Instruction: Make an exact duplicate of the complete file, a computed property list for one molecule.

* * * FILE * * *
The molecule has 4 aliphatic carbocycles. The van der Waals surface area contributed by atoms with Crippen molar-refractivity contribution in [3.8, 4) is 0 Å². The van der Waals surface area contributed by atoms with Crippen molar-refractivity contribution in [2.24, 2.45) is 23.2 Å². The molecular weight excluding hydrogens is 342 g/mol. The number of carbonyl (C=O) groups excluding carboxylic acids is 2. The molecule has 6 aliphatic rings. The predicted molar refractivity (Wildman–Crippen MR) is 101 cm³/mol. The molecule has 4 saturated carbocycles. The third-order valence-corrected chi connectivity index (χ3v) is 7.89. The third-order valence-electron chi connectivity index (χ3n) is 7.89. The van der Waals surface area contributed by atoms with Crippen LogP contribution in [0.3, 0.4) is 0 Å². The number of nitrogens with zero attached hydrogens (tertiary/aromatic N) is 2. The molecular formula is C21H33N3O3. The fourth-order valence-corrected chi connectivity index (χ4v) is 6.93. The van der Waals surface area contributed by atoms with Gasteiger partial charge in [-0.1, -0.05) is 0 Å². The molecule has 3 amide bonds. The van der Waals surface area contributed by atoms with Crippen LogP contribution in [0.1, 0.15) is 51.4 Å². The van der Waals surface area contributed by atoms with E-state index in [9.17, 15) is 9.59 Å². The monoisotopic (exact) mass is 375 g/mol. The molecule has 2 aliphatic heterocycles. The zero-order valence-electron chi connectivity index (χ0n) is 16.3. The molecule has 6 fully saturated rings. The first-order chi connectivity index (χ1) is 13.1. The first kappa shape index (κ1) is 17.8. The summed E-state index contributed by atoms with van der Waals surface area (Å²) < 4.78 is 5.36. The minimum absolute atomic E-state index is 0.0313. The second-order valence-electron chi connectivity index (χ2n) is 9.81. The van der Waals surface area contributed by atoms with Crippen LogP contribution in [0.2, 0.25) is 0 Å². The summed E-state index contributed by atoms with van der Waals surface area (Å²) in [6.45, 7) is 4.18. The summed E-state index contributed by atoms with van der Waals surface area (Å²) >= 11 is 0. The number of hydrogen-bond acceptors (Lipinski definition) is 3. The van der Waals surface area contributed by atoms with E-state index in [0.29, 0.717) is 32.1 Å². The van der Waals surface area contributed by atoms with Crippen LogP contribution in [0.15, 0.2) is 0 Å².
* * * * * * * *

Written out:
The molecule has 4 aliphatic carbocycles. The van der Waals surface area contributed by atoms with Crippen molar-refractivity contribution in [3.8, 4) is 0 Å². The van der Waals surface area contributed by atoms with Crippen molar-refractivity contribution in [2.24, 2.45) is 23.2 Å². The molecular weight excluding hydrogens is 342 g/mol. The number of carbonyl (C=O) groups excluding carboxylic acids is 2. The molecule has 6 aliphatic rings. The predicted molar refractivity (Wildman–Crippen MR) is 101 cm³/mol. The molecule has 4 saturated carbocycles. The third-order valence-corrected chi connectivity index (χ3v) is 7.89. The third-order valence-electron chi connectivity index (χ3n) is 7.89. The van der Waals surface area contributed by atoms with Crippen LogP contribution in [0.3, 0.4) is 0 Å². The number of nitrogens with zero attached hydrogens (tertiary/aromatic N) is 2. The molecular formula is C21H33N3O3. The fourth-order valence-corrected chi connectivity index (χ4v) is 6.93. The van der Waals surface area contributed by atoms with Gasteiger partial charge in [-0.1, -0.05) is 0 Å². The molecule has 3 amide bonds. The van der Waals surface area contributed by atoms with Crippen LogP contribution in [0.1, 0.15) is 51.4 Å². The van der Waals surface area contributed by atoms with E-state index in [9.17, 15) is 9.59 Å². The monoisotopic (exact) mass is 375 g/mol. The molecule has 2 aliphatic heterocycles. The zero-order valence-electron chi connectivity index (χ0n) is 16.3. The molecule has 6 fully saturated rings. The first-order chi connectivity index (χ1) is 13.1. The first kappa shape index (κ1) is 17.8. The summed E-state index contributed by atoms with van der Waals surface area (Å²) < 4.78 is 5.36. The minimum absolute atomic E-state index is 0.0313. The second-order valence-electron chi connectivity index (χ2n) is 9.81. The van der Waals surface area contributed by atoms with Crippen LogP contribution in [0.2, 0.25) is 0 Å². The summed E-state index contributed by atoms with van der Waals surface area (Å²) in [6.45, 7) is 4.18. The summed E-state index contributed by atoms with van der Waals surface area (Å²) >= 11 is 0. The number of hydrogen-bond acceptors (Lipinski definition) is 3. The van der Waals surface area contributed by atoms with E-state index in [0.29, 0.717) is 32.1 Å². The van der Waals surface area contributed by atoms with Crippen LogP contribution in [0.15, 0.2) is 0 Å².